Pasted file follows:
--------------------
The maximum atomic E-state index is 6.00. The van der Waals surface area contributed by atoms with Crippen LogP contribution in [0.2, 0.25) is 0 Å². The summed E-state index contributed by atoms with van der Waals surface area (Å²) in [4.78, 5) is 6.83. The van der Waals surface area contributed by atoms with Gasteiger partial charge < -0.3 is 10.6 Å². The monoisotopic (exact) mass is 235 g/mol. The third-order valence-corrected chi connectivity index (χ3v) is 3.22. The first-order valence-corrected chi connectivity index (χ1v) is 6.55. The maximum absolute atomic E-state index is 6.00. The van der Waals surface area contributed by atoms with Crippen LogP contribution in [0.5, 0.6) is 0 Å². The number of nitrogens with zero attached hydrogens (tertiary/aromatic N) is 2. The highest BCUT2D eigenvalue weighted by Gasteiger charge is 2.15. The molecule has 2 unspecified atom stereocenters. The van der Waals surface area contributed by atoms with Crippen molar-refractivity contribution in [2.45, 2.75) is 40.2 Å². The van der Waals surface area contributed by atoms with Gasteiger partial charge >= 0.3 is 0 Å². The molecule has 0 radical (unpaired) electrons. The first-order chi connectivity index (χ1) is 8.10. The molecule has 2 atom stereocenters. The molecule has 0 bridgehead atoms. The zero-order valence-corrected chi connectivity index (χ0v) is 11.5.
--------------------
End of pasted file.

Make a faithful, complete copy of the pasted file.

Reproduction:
The maximum atomic E-state index is 6.00. The van der Waals surface area contributed by atoms with Crippen LogP contribution in [0.2, 0.25) is 0 Å². The summed E-state index contributed by atoms with van der Waals surface area (Å²) in [4.78, 5) is 6.83. The van der Waals surface area contributed by atoms with Gasteiger partial charge < -0.3 is 10.6 Å². The monoisotopic (exact) mass is 235 g/mol. The third-order valence-corrected chi connectivity index (χ3v) is 3.22. The first-order valence-corrected chi connectivity index (χ1v) is 6.55. The maximum absolute atomic E-state index is 6.00. The van der Waals surface area contributed by atoms with Crippen LogP contribution in [0.5, 0.6) is 0 Å². The number of nitrogens with zero attached hydrogens (tertiary/aromatic N) is 2. The highest BCUT2D eigenvalue weighted by Gasteiger charge is 2.15. The molecule has 2 unspecified atom stereocenters. The van der Waals surface area contributed by atoms with Crippen molar-refractivity contribution in [2.45, 2.75) is 40.2 Å². The van der Waals surface area contributed by atoms with Gasteiger partial charge >= 0.3 is 0 Å². The molecule has 0 radical (unpaired) electrons. The first-order chi connectivity index (χ1) is 8.10. The molecule has 2 atom stereocenters. The molecule has 0 bridgehead atoms. The zero-order valence-corrected chi connectivity index (χ0v) is 11.5.